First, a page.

We conclude from the above that the abomination of the people of Lūṭ might exceed beating, stone throwing, and insults to forcefully penetrating men, which means committing “rape.” And this is what Ibn ʿĀshūr states. He asserts that one facet of the abomination of people of Lūṭ is that they hate those they approach. It appears that rape was primarily committed against guests, meaning the strangers passing by the town. This might explain why the Qur’ān mentions “cutting off the road” and why the Qur’ānic story focuses on the status of the guests. It also clarifies what al-Ṭabarī reports about the people of Lūṭ having limited their “rape” to guests, for they said to Lūṭ, “we will not leave our practice, so do not invite, host, or harbor anyone; we will indeed never stay away from him and never leave our practice.” Ibn ʿĀshūr contends that the people of Lūṭ used to sit near the roads so that they grab whomever they choose among the passers-by.
Perhaps, the expanding character of the abomination of the people of Lūṭ and its exceeding of the familiar and apparent sexual relations with men led some jurists to consider that “the people of Lūṭ were punished for their unbelief.” That is why the punishment befell both adults and children.
Let us leave aside inquiring about the forms of the “abomination” as elaborated in the Qur’ānic stories. If we readily agree on the background of the prohibition of al-liwāt as a form of harming the other through beating, insults and rape, it remains that a careful reader must ask why the Qur’ān focuses on the widespread meaning of the abomination of the people of Lūṭ, a meaning present in most verses, represented by specifying that “approaching males” (ityān al-dhukūr) is approaching them “instead of women” (min dūn al-nisā’). This specification took the [grammatical] form of either al-ʿatf [addition through “and” or similar conjunctions] or the use of al-ḥāl [the circumstantial accusative].
An example of using al-ʿatf is when God says, “do you approach males among the peoples and leave what your Lord has created for you as mates? But you are a transgressing people.” (26:165-6-166) Here, if we follow the linguistic rule of al-ʿatf, we would recognize that the condemnation of approaching males is connected to the condemnation of leaving what God has created as mates. This is similar to one saying, “Do you eat bread and not eat apples?” In this case, one does not disapprove of the eating of bread only, but of the act of both eating of bread and not eating apples.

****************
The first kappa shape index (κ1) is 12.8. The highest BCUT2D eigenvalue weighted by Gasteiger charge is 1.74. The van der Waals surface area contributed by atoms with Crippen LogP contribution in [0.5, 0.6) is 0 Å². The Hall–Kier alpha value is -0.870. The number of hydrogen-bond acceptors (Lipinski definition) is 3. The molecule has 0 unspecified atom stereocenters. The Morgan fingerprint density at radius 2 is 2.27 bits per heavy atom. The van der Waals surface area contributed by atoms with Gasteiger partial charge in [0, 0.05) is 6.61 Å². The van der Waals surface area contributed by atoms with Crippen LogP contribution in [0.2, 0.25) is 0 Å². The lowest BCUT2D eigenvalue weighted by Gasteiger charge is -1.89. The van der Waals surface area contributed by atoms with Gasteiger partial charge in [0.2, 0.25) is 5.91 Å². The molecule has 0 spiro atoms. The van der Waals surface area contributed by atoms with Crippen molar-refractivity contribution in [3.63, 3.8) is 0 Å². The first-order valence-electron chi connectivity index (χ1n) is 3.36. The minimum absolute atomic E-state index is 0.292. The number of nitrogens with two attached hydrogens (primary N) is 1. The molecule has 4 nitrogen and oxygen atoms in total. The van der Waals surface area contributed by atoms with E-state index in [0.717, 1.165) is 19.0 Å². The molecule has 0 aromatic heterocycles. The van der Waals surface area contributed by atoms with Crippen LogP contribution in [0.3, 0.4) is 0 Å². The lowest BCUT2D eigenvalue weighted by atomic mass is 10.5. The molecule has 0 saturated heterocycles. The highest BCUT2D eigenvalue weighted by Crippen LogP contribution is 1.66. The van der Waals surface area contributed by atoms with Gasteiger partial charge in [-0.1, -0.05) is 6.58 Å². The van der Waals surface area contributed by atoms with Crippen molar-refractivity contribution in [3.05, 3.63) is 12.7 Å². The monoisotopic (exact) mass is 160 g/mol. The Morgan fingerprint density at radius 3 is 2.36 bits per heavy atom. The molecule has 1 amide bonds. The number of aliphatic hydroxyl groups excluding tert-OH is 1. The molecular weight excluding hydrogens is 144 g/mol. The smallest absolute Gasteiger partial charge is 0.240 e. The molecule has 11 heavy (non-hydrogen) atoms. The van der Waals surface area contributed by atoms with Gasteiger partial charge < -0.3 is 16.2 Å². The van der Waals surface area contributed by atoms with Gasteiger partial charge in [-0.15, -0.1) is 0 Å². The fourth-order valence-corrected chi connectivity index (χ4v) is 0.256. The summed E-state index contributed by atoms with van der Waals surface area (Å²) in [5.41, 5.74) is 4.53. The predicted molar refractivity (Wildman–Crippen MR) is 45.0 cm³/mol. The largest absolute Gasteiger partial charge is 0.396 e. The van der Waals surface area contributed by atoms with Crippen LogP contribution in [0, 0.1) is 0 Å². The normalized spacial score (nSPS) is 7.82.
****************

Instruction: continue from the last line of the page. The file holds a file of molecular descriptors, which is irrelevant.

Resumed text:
As for the use of al-ḥāl, it appears when God reiterates that the people of Lūṭ approach men at the expense of women; He says, “And Lūṭ, when he said to his people, ‘do you commit abomination such as no one from among the peoples has done before you? Indeed, you approach men with desire instead of women. You surely are a transgressing people,’” (7:80-81). God also says, “and Lūṭ, when he said to his people, ‘do you commit abomination while you know? Do you indeed approach men with desire instead of women? Rather, you are a people behaving ignorantly.’” (27:54-55) The phrase “instead of women” (min dūn al-nisā’) is in a position of al-ḥāl [circumstantial accusative], which shows that the abomination of the people of Lūṭ occurs when the two characteristics are present simultaneously, namely “approaching men” as one part and approaching them “instead of women” as another part. Linguistically, “approaching men” cannot even be considered forbidden except if it is accompanied by turning away from women and abstaining from relations with them. In other words, the prohibition concerns the combination of the two actions. It is akin to God saying, “do you command people to do good and forget [doing that] yourselves, while you recite the book; will you not understand?” The denunciation in this case is not of the “commanding of good” but of “forgetting the self” at the same time.